My hexarchate books, now called the Machineries of Empire, have been acquired by Solaris Books [The Bookseller]. The first volume, Ninefox Gambit, is due out in June 2016.
Cover reveal and synopsis [SF Signal]. Cover art by Chris Moore.
My fairy tale/flash fiction collection The Fox’s Tower and Other Tales is now available in ebook format from the following places:
If you’d like a taste, most of the stories are (and will remain) freely available in the flashfic section of this site. However, there are four all-new stories and an introduction. If you’d like to show your support, please consider purchasing a copy or spreading the word!
Cover art by the talented Mariya Olshevska.
I now have a page up on Patreon. For those who haven’t heard of this before, it’s crowdfunding, but on a monthly basis for continuing support, rather than one-offs like most Kickstarters. In my case, I’m raising additional money for writing and other creative projects (music, art).
You can support at any level from $1 on up, and the site will charge you monthly. There are a few backer awards at various levels of support (two slots left for monthly writing critiques!), and I’m definitely open to hearing suggestions for other awards (you can reach me by email at email@example.com).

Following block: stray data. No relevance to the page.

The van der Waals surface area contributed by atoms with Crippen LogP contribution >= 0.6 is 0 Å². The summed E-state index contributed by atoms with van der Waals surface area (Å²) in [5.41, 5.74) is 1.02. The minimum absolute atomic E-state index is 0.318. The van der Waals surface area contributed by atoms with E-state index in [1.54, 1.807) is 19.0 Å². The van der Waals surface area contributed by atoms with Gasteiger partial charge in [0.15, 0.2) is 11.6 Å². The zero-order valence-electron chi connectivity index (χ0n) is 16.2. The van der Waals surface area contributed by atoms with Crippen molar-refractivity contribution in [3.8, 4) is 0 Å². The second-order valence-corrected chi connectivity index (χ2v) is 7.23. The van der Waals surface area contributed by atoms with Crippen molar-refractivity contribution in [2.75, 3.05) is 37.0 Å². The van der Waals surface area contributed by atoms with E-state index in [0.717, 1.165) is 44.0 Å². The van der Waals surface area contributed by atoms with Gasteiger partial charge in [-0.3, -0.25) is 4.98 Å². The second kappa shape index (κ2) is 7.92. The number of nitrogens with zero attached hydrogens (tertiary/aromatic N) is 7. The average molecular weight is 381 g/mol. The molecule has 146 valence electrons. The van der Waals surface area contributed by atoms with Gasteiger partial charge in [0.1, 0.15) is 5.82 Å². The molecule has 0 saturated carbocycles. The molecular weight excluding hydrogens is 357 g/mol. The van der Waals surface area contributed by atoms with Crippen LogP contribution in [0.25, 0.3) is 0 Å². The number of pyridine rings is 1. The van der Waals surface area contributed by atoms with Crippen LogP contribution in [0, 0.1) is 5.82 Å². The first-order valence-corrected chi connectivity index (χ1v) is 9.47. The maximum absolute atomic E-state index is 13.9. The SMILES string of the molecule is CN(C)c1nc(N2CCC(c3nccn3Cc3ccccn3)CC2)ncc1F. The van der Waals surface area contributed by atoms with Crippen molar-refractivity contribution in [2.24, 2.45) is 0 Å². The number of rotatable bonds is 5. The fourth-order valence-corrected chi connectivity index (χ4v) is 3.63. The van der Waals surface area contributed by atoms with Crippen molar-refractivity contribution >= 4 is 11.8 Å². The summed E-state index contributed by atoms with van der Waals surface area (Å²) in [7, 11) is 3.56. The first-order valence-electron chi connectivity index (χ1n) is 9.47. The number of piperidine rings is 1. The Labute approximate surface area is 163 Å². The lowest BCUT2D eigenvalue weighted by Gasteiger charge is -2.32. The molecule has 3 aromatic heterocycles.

As a bonus, all patrons have patron-only sneak peeks at snippets of works in progress.
If you’d like to help out, please take a look, and thank you!
At Kel Academy, an instructor had explained to Cheris’s class that the threshold winnower was a weapon of last resort, and not just for its notorious connotations. Said instructor had once witnessed a winnower in use. The detail that stuck in Cheris’s head wasn’t the part where every door in the besieged city exhaled radiation that baked the inhabitants dead. It wasn’t the weapon’s governing equations or even the instructor’s left eye, damaged during the attack, from which ghostlight glimmered.
What Cheris remembered most was the instructor’s aside: that returning to corpses that were only corpses, rather than radiation gates contorted against black-blasted walls and glassy rubble, eyes ruptured open, was one of the best moments of her life.
Five years, five months, and sixteen days later, surrounded by smashed tanks and smoking pits on the heretic Eels’ outpost world of Dredge, Captain Kel Cheris of Heron Company, 109-229th Battalion, had come to the conclusion that her instructor was full of shit.